Disclaimer: This post demonstrates the use of 1+cM when comparing specific groups of people in order to see patterns of multiple descent from a few ancestors. It should not be used to validate connections with matches, particularly in this example where connections are beyond a genealogical time frame reaching at least up to 500 years.
Recently I have been comparing both western Polynesian (Tongan and Samoan) and eastern Polynesian (Hawaiian and Maori) matches. I compared western Polynesians among themselves, and did the same thing with eastern Polynesians comparing them among themselves. Then I compared the two groups to each other.
To those who are not familiar with Polynesian origins and/or are new to reading my blog, I will recap. The ancestors of Polynesians originated from the Melanesia area and thrived there for thousands of years. Thousands of years later a group of “Austronesians” originating from Southeast Asia moved into the area, intermingled briefly and continued to move into western Polynesia where Polynesian culture was born. At least a couple of thousand of years would pass before they would continue to expand further eastward. As Polynesians moved from west to east, their genome became less diverse due to repeated founder’s effects and bottle necking.
I analyzed my mother’s results and compared her to a Hawaiian (orange), and a Maori (blue) below. The Hawaiian is her top match, sharing a total of 693.60cM, longest block 15.52cM, consisting of 158 segments. The Maori is her 4th top match sharing a total of 517.90cM, longest block 18.08cM, consisting of 119 segments. FTDNA counts all the tiny segments as low as 1cM once the criteria of a match is met, which is why the number of segments is high.
With the default at 5+cM I did not see anything unusual other than ordinary small segment matches. But when I reduced the setting down to 1+cM (above), you can see a lot of tiny segments resembling a comb. The slightly bigger gaps are just the missing teeth of a comb. Some of these patterns begin to appear at 3+cM, although most do not appear until you reduce it down to 1+cM. In my mother’s example above I show only chromosomes 1 – 20 since there were no segments that looked like a comb on the other chromosomes.
Then I looked at a Maori woman’s results (below) and compared hers to other Maoris and one Hawaiian. She also shows the missing teeth at 1+cM, but only in a few areas. Some areas have the comb pattern while other areas seem random. The random segments could be IBS (Identical by State) or IBD (Identical by Descent). Polynesians lack genetic diversity, particularly eastern Polynesians more than western Polynesians, so the random looking segments could be both IBS and IBD segments.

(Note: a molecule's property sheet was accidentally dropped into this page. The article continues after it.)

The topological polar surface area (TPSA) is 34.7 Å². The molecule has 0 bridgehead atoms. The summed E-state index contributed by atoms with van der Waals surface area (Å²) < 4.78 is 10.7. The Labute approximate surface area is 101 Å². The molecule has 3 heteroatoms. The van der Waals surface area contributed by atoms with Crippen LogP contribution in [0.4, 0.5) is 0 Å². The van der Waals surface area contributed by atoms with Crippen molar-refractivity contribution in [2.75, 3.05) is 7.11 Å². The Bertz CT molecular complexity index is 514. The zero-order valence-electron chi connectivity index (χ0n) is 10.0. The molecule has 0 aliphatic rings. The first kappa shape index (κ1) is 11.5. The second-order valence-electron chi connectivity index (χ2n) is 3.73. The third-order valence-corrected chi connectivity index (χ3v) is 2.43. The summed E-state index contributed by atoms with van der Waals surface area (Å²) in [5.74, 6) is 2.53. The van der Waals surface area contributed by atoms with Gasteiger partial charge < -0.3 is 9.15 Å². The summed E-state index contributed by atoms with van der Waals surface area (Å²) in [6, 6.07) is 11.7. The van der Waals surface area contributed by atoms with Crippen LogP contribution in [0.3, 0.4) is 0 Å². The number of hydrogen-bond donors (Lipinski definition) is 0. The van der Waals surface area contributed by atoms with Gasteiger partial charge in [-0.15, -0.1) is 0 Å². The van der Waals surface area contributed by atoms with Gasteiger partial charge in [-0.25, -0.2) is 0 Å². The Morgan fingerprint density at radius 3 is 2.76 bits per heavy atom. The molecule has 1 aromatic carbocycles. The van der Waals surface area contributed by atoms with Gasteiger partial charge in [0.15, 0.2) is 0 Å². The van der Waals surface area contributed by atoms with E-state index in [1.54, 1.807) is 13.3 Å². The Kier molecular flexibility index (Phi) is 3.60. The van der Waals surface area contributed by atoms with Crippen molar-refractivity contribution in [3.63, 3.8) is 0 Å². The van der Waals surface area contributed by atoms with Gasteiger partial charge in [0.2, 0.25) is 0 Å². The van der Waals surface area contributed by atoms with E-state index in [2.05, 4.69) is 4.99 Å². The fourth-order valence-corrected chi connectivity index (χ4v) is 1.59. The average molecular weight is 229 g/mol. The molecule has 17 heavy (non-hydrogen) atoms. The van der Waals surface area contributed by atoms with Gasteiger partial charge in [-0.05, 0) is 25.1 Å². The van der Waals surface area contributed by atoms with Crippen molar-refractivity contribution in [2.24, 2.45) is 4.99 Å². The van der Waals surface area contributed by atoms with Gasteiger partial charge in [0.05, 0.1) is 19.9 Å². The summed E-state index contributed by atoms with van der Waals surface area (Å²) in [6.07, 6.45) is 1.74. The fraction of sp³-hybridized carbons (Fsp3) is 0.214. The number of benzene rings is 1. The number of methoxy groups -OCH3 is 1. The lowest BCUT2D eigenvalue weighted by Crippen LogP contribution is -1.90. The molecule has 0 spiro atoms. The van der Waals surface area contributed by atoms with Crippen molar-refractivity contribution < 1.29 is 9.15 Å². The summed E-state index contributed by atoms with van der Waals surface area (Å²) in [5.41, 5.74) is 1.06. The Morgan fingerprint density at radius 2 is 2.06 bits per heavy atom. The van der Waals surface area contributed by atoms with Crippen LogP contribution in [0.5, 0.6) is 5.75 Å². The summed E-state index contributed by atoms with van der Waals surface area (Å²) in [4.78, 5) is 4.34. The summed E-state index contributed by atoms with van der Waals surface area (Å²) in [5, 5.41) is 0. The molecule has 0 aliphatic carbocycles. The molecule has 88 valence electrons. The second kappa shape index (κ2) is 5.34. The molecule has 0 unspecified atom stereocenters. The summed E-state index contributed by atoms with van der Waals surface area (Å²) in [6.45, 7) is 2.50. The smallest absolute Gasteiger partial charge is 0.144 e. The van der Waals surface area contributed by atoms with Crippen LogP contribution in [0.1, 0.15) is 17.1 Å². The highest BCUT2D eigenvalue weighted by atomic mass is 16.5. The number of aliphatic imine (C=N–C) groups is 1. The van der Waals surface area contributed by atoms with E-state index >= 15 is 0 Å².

Then I looked at two Tongan men and compared them to other Tongans and Samoans. With Tongans & Samoans there seem to be more randomness. A few of the tiniest segments may be close to each other, but nothing resembling too much like my mother’s results, a definite comb-pattern. Take the purple and green colors for example for this one Tongan man below. Notice how on some chromosomes they seem to be closer together while on others it just looks random. Again, these are only using the bare minimum 1+cM.
The other Tongan example.
As you can see, it is hard to look for patterns that resembles a comb, and instead you see random colors all over the chromosomes. What was interesting to see was how little X these Tongans had. Unlike with the Maoris and Hawaiians, many of them shared multiple segments with each other.
But what does all of this mean? These are very small island populations. They have had repeated emigration from these small islands that resulted in a series of founder’s population. There there was also bottle necking that occurred a few times. All of these combined would leave only a few closely related ancestors to populate and repopulate new areas every time.
So the multiple, very small segments that represents a comb with missing teeth is the result of people descending from just a few ancestors who contributed that particular segment, but was inherited from multiple lines going back to the same ancestor over and over again.
Below is an image where I compare my mother with two Samoans (yellow & green) and three Tongans (orange, blue & purple). There seems to be more randomness, however, there are a few of those comb patterns.
Notice how the X chromosome is much more full, unlike what we saw when comparing the western Polynesians (Tongans & Samoans) among themselves. The yellow color belongs to a Samoan woman. The fact that women have 2 X chromosomes may be the reason why there is a long match versus using two Tongan men whose matches included two women in their examples above. But these are Polynesians, so you would expect more of a match on the X. My observance of matches for the past 2 years was limited to only my mother being compared to others, which means I have seen a lot of X matches for her, and the same for myself and my brother.
From what I am noticing so far is that these patterns look like what is mentioned in research papers about Polynesian genome and the loss of heterozygosity going from west to east. The last place in Polynesia to be settled was in the east, ending at the extreme points of the Polynesian triangle, namely Rapa Nui (Easter Island) in the south east, Aotearoa (New Zealand) to the south west, and the Hawaiian islands in the north. This explains why my mother and the Maori woman have less random looking tiny segments compared to the Tongans and Samoans. And if we compare western and eastern Polynesians to each other, we may see some randomness but not as much as we would see with western Polynesians alone. Other types of Polynesians getting DNA tested would help to exhibit any other additional patterns that I cannot currently see with the majority of Hawaiians and Maoris getting tested.